Chicago Tribune Interview
Frederick Barthelme on ‘There Must Be Some Mistake’
There may be twists and turns in most novels, but things usually turn out more or less the way we expected. Even when there’s a big surprise at the end, typically it seems, at least in hindsight, inevitable. Things fall into place, over a few hundred pages, as the author’s grand plan unfolds before us.
Frederick Barthelme has a grand plan, too, but it doesn’t involve things falling into place. Quite the opposite. In Barthelme’s novels — including his latest, “There Must Be Some Mistake” — the reliable coherence of realistic fiction is replaced by a queasy randomness. His characters — including his latest hero, Wallace Webster, a retired commercial artist living in Texas along the Gulf Coast — drift from one unresolved emotional state to another, in and out of homes and landscapes and relationships. Haunted by the premature end of both his professional life and his second marriage, Wallace retreats to a condo development called Forgetful Bay. There he engages, with confusion and sadness and no small amount of humor, with his ex-wife, his daughter and two potential love interests, including a former colleague, Jilly, and a local restaurant owner, Chantal, in whose Airstream trailer he sometimes finds himself contentedly locked.
This is the playfully unsettling world of Barthelme, a major figure in postmodernist fiction since the 1970s along with his brother Donald (who died in 1989), Raymond Carver, Ann Beattie, Bobbie Ann Mason and others. Printers Row Journal recently caught up with Barthelme, 71, for a phone interview from his home in Destin, Fla. Here’s an edited transcript of our chat.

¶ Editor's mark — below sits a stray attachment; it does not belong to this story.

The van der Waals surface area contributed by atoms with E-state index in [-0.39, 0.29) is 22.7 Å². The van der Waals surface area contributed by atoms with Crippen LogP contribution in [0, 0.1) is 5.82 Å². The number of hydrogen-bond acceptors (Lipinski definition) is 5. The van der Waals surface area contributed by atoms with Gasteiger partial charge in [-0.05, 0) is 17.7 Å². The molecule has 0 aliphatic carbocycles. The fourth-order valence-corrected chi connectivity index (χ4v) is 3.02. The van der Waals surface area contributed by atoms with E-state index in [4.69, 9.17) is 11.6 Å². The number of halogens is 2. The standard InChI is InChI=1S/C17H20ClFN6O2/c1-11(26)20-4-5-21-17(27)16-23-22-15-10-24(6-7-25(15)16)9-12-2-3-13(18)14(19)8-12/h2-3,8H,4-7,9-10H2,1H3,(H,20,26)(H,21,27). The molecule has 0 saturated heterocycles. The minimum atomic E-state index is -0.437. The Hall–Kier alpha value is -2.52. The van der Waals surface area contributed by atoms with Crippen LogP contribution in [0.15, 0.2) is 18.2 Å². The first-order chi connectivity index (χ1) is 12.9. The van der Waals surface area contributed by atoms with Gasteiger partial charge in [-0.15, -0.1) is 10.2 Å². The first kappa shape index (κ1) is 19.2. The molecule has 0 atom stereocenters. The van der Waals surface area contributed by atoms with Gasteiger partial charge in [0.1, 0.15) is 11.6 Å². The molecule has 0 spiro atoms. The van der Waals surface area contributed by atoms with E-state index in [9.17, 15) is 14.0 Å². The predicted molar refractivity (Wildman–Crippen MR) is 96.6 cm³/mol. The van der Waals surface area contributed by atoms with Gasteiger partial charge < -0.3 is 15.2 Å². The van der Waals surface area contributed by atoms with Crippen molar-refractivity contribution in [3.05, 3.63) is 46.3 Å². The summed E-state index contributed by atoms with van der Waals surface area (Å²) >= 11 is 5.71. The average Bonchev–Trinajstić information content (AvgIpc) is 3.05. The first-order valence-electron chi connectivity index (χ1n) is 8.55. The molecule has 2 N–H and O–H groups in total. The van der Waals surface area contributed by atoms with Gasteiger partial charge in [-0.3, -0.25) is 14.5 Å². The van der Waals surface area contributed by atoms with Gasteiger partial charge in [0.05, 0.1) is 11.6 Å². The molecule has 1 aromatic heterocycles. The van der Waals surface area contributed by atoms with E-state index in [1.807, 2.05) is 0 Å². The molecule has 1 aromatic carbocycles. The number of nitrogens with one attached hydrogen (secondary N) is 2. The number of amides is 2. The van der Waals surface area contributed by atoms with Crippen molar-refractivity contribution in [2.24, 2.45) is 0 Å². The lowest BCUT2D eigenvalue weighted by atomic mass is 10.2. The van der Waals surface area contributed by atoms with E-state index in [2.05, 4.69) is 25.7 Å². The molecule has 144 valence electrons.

Q: Wallace talks about the Gulf Coast as a place where you feel you’re on the edge of the earth, a place with a strange, haunted, somewhat empty quality. Why have you settled on this part of the country as the setting for most of your novels, including “There Must Be Some Mistake”?
A: Well, I was born in Houston, and my father was from Galveston, where we went a lot when I was a kid, spent time on the beach there. I’ve always been enamored of the feeling of the place, the sort of end-of-the-world aspect of it. There’s something inviting to me about any place that borders an ocean, because the ocean is so huge. It’s like you go there and everything stops — there’s this beach, and that’s it. (Laughs.) It seems like an exciting setting for a novel, and I tend to use it over and over again — the idea of being on the perimeter of the known world.
Q: The towns on the Gulf Coast also have a kind of bland quality that you talk about — chain restaurants, mini-golf, strip malls.
A: It’s sort of half that and half not that. All along the coast, here in Destin or in Galveston or wherever, it’s half the chain restaurants and gas stations and condos, and the other half is the decrepit, falling-apart world of the ’40s and the ’50s, old houses and apartment buildings and nightclubs and so on. And you see that intermingled with the other stuff all the time. There’s also in Gulf towns an attraction to the ridiculous — a building in the shape of a giant crocodile, which we have in Panama City, for example.
Q: People reading this interview might think you disapprove of this landscape you’re describing.
A: They’d be wrong. For one thing, there’s a historical component here — you’re seeing an older world and a contemporary world at the same time. On the other hand, there’s no doubt that we’re overrun with corporate culture, companies building whatever crap they want to build, and people being perfectly fine with seeing that crap all over the place, and in fact all over the country. People used to complain about me writing about the New South. I never wrote about the New South. I wrote about the country as it was, in 1990, or 2000, or 2010. So to find a place along the Gulf where there’s some historical presence — evidence of a world that used to exist — is great. It’s also the world of my childhood, which exists largely in my imagination now, but vestiges of which you can still physically see in coastal towns.